And like it I did, very much in fact, because it's not difficult to enjoy food like this, especially when served with such style. Oysters from Loch Broom were the first to arrive, dressed in what they called "gaspacho" (presumably something involving garlic and pepper), topped with dill and trout roe. Attempting to posh-up raw oysters can go one of two ways, but these worked beautifully, the flavour of the oysters only being enhanced by the gaspacho. And who doesn't like salty, poppy trout roe?

Razors were, like the oysters, simply but intelligently dressed in garlic, oil and herbs and were marvellous thick, meaty things. I would go so far as to call them a must-order but of course given the nature of raw bars in seafood restaurants, there's no guarantee they'll always be available. So make the most of it when they are.

Chiperones are a long-standing obsession of mine, and I have unfailingly ordered them whenever I see them on a menu ever since childhood holidays in Catalonia back when - ahem - you still paid in pesos. Coated in a delicate thin but crisp batter, and seasoned robustly, they were right up there with the best versions I've tried over the years and I polished off this generous amount in a worryingly short amount of time.

Salmon tartare was ordered not so much for the main ingredient (though the Loch Duart fish was top-notch), but for the accompanying ajoblanco, another thing I would cross continents to eat. Here it was thick and rich and packed full of garlic and almond flavours, another intelligent pairing with seafood.

In another slice of childhood memories, charred leeks in romesco sauce did a very decent job of replicating the Catalan speciality cal├žots, and who knows maybe the real things will appear on the Maresco menu at some point - I believe the season has just started. Toasted almonds provided crunch at the same time as a neat reflection of the romesco sauce, and it was - again - all seasoned beautifully.

Obviously we had to order the presa iberica, which came arranged on top of a hot escalivada (Spanish roasted vegetable dish traditionally made in the embers of the fire). The escalivada was slippery and satisfying, with lots of smokey roast vegetables bound with oil, but of course it was the pork that was the real star here, cooked medium rare and almost dissolving in the mouth it was so tender.

Everything had been so consistently excellent up to this point we didn't hesitate to continue on to desserts, so this is crema Catalana ice cream, lovely and smooth and served with biscuit and crumbs...

...and this is Basque cheesecake, a fine example of its kind with a nice rich texture just the right side of moist.

So, a Barrafina-beater? Why not. Where it could be argued that Barrafina (usually) has a more varied selection of seafood to choose from, you certainly pay for it, while the prices at Maresco (assuming they don't do that annoying thing of getting all the early reviews in before hiking the numbers up) are eminently reasonable. Our decently boozy dinner for two cost about £60pp according to a quick tot up of the menu, which is something approaching a bargain for fresh seafood in cost-of-living-crisis-London in 2023. Add on top of that the pleasure of dining in this lovely room, served by staff so enthusiastic about the menu it's a delight to have a conversation with them about it, and you have all the ingredients for a real Spanish star.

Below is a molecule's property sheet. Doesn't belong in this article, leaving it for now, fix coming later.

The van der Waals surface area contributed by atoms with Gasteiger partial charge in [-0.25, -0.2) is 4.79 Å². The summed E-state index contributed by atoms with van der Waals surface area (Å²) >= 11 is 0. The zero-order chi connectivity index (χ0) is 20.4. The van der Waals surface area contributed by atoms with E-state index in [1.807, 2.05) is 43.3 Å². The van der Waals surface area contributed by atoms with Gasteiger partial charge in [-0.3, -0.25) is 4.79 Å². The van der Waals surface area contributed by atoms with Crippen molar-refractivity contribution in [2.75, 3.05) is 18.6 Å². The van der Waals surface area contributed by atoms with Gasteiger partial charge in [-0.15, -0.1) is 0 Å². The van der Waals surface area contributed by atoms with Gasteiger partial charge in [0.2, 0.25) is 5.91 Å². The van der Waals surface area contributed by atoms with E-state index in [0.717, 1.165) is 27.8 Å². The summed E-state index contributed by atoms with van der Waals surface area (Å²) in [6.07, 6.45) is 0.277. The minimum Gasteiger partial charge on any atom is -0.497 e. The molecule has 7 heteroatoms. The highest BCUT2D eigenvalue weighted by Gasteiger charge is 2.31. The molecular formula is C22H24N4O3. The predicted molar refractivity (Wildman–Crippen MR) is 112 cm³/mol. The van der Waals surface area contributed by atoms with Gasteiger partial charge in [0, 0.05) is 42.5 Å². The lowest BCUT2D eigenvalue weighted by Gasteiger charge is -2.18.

I was invited to Maresco and didn't see a bill. Apologies for the terrible photos, I'm currently "between cameras".

Sunday 1 January 2023

Manifest, Liverpool

Some restaurants just make it all look so easy. From the moment you walk into the room to the moment you pay up and leave, everything about the experience at Manifest is just so effortlessly polished, professional and enjoyable, and pitched at such reasonable prices, that it's impossible not to wonder why there can't be a Manifest in every town in the country, in every neighbourhood, on every street corner.

Of course, you don't end up with a restaurant as good as Manifest without a whole lot of people knowing exactly what they're doing, and I'm willing to bet it wasn't exactly a piece of cake to launch an ambitious Modern British bistro at the tail end of a pandemic and shortly after Russia's invasion of Ukraine. I bet there were more than a few hairy moments, a few moments of doubt, a nervous rechecking of balance sheets.

But you wouldn't know any of that eating here. The menu is short(ish), 5 starters - sorry, "small plates" and 3 mains ("large plates") and a handful of very tempting snacks. There's nothing wilfully obscure ingredients-wise, or any challenging presentations, just a list of tasteful, seasonal things offered in ways you'd always want to eat, for example these poached oysters (not natives, as the menu promised, but I'll forgive them that) with fennel and cucumber, which had a lovely seafood-vegetal balance.

Also excellent were house crisps, dusted with a salt and vinegar seasoning, very much "still warm" as advertised and therefore even more ludicrously moreish than if they had been presented cold (which still would have been perfectly acceptable). This large bowl lasted about 30 seconds I think.